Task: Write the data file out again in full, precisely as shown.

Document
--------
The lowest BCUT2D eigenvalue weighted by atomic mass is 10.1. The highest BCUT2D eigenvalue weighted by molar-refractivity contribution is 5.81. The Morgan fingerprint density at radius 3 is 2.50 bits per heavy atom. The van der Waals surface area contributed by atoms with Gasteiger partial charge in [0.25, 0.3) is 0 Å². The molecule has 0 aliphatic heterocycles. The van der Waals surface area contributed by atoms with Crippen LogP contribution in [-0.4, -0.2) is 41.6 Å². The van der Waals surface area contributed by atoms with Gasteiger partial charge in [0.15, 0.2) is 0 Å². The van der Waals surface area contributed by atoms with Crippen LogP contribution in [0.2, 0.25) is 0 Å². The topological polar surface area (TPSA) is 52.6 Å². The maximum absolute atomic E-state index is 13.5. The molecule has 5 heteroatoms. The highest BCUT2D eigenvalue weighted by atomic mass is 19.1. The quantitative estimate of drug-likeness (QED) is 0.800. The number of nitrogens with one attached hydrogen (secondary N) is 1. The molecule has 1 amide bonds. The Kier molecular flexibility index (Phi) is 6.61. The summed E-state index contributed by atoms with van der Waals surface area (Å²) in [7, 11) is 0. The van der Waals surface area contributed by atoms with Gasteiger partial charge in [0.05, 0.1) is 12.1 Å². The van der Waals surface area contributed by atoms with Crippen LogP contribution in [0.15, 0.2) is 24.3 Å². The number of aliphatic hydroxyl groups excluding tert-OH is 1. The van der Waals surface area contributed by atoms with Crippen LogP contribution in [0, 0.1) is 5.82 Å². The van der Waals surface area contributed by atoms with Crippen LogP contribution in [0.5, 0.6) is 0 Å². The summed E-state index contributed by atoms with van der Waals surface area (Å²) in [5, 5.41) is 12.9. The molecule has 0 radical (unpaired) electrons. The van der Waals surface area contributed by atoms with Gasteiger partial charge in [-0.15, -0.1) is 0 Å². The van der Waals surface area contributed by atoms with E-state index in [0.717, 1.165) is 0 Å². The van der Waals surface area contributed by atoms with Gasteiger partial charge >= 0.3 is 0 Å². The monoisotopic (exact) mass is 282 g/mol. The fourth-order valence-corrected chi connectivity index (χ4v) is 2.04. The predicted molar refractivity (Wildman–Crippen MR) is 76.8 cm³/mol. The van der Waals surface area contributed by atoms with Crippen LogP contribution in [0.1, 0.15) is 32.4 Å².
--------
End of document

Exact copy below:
The lowest BCUT2D eigenvalue weighted by atomic mass is 10.1. The highest BCUT2D eigenvalue weighted by molar-refractivity contribution is 5.81. The Morgan fingerprint density at radius 3 is 2.50 bits per heavy atom. The van der Waals surface area contributed by atoms with Gasteiger partial charge in [0.25, 0.3) is 0 Å². The molecule has 0 aliphatic heterocycles. The van der Waals surface area contributed by atoms with Crippen LogP contribution in [-0.4, -0.2) is 41.6 Å². The van der Waals surface area contributed by atoms with Gasteiger partial charge in [0.15, 0.2) is 0 Å². The van der Waals surface area contributed by atoms with Crippen LogP contribution in [0.2, 0.25) is 0 Å². The topological polar surface area (TPSA) is 52.6 Å². The maximum absolute atomic E-state index is 13.5. The molecule has 5 heteroatoms. The highest BCUT2D eigenvalue weighted by atomic mass is 19.1. The quantitative estimate of drug-likeness (QED) is 0.800. The number of nitrogens with one attached hydrogen (secondary N) is 1. The molecule has 1 amide bonds. The Kier molecular flexibility index (Phi) is 6.61. The summed E-state index contributed by atoms with van der Waals surface area (Å²) in [7, 11) is 0. The van der Waals surface area contributed by atoms with Gasteiger partial charge in [0.05, 0.1) is 12.1 Å². The van der Waals surface area contributed by atoms with Crippen LogP contribution in [0.15, 0.2) is 24.3 Å². The number of aliphatic hydroxyl groups excluding tert-OH is 1. The van der Waals surface area contributed by atoms with Crippen LogP contribution in [0, 0.1) is 5.82 Å². The van der Waals surface area contributed by atoms with Crippen LogP contribution in [0.5, 0.6) is 0 Å². The summed E-state index contributed by atoms with van der Waals surface area (Å²) in [5, 5.41) is 12.9. The molecule has 0 radical (unpaired) electrons. The van der Waals surface area contributed by atoms with Gasteiger partial charge in [-0.15, -0.1) is 0 Å². The van der Waals surface area contributed by atoms with E-state index in [0.717, 1.165) is 0 Å². The van der Waals surface area contributed by atoms with Gasteiger partial charge >= 0.3 is 0 Å². The monoisotopic (exact) mass is 282 g/mol. The fourth-order valence-corrected chi connectivity index (χ4v) is 2.04. The predicted molar refractivity (Wildman–Crippen MR) is 76.8 cm³/mol. The van der Waals surface area contributed by atoms with Crippen LogP contribution in [0.1, 0.15) is 32.4 Å².